How scholars, historians and activists work together to protect and preserve Syria’s rich cultural heritage.
A group of scholars, historians and activists have been working to protect and preserve the rich cultural heritage of wartorn Syria.
The members of the initiative, a joint effort by people on the ground and an organisation called The Day After – Heritage Protection Initiative (HPI) have been carrying out the dangerous work in places such as the Maarat Mosaic Museum, in Idlib province’s Maarat al Numan.
They use sandbags in an effort to shield Roman and Byzantine era mosaics, some of which are 600 years old, from bombs and shrapnel.
“We were worried that the museum would get targeted, so we managed to raise some money in early 2015 and we were able to sandbag the museum,” Amr Al Azm, the founder and board member of The Day After project – HPI, told Al Jazeera.
“That is the best kind of protection for these kinds of buildings.”
Indeed, a few months after the sandbagging was complete, the Syrian government dropped a barrel bomb on the museum’s courtyard.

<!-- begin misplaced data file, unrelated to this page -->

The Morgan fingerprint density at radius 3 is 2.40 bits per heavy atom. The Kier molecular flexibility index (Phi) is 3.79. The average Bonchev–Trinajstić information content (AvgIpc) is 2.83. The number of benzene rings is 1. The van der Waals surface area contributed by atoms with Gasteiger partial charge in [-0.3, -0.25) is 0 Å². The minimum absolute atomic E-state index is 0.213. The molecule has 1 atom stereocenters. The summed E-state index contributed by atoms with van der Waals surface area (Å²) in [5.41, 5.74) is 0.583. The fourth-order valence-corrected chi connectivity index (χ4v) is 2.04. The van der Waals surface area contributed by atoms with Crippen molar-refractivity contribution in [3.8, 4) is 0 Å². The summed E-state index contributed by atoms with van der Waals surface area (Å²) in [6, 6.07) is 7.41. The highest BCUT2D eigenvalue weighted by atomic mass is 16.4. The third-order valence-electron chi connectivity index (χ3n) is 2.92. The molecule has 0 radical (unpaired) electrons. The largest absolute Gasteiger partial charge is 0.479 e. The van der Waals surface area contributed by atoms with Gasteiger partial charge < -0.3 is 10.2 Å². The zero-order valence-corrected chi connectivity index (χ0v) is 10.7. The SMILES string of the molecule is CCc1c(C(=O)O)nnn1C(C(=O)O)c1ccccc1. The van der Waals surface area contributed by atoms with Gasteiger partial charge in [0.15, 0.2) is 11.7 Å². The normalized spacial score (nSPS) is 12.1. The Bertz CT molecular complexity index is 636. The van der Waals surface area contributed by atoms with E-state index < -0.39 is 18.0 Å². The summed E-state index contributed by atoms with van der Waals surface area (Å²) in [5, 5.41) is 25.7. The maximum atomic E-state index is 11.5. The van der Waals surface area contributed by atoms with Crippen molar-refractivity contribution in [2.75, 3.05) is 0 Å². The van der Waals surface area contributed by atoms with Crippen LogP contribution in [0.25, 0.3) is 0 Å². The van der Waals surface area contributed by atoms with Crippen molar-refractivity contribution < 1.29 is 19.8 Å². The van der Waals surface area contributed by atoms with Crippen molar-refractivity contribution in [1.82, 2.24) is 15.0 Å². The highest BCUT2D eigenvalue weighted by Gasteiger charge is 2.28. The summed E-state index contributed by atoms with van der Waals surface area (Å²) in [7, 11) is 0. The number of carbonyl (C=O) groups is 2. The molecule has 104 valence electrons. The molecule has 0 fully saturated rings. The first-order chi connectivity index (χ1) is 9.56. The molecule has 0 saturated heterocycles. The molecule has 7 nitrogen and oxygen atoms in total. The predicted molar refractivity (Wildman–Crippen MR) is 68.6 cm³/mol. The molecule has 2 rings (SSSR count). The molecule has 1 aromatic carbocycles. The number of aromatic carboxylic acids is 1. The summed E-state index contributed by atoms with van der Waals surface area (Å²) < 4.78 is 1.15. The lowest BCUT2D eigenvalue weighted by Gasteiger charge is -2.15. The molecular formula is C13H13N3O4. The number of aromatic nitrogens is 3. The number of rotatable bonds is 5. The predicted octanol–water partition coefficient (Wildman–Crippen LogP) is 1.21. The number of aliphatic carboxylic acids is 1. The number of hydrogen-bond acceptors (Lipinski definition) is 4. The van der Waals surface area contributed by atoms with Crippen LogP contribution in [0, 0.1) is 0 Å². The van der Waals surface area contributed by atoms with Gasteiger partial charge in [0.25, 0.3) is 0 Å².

Yet, the valuable mosaics were left intact, as the sandbags absorbed the impact of the blast.
However, Syria’s cultural monuments are threatened not only by bombs.
“Looting is happening in all areas,” Al Azam said.
“It’s happening in areas of regime control; and in [areas of] opposition control. But, most seriously, it is happening in areas under ISIL [Islamic State of Iraq and the Levant] control.”
But throughout this war, nothing has been stolen from the courtyard at the mosaic museum.
And this is happening not only at the mosaic museum – in many places across Syria, people are risking their lives to protect the country’s heritage.
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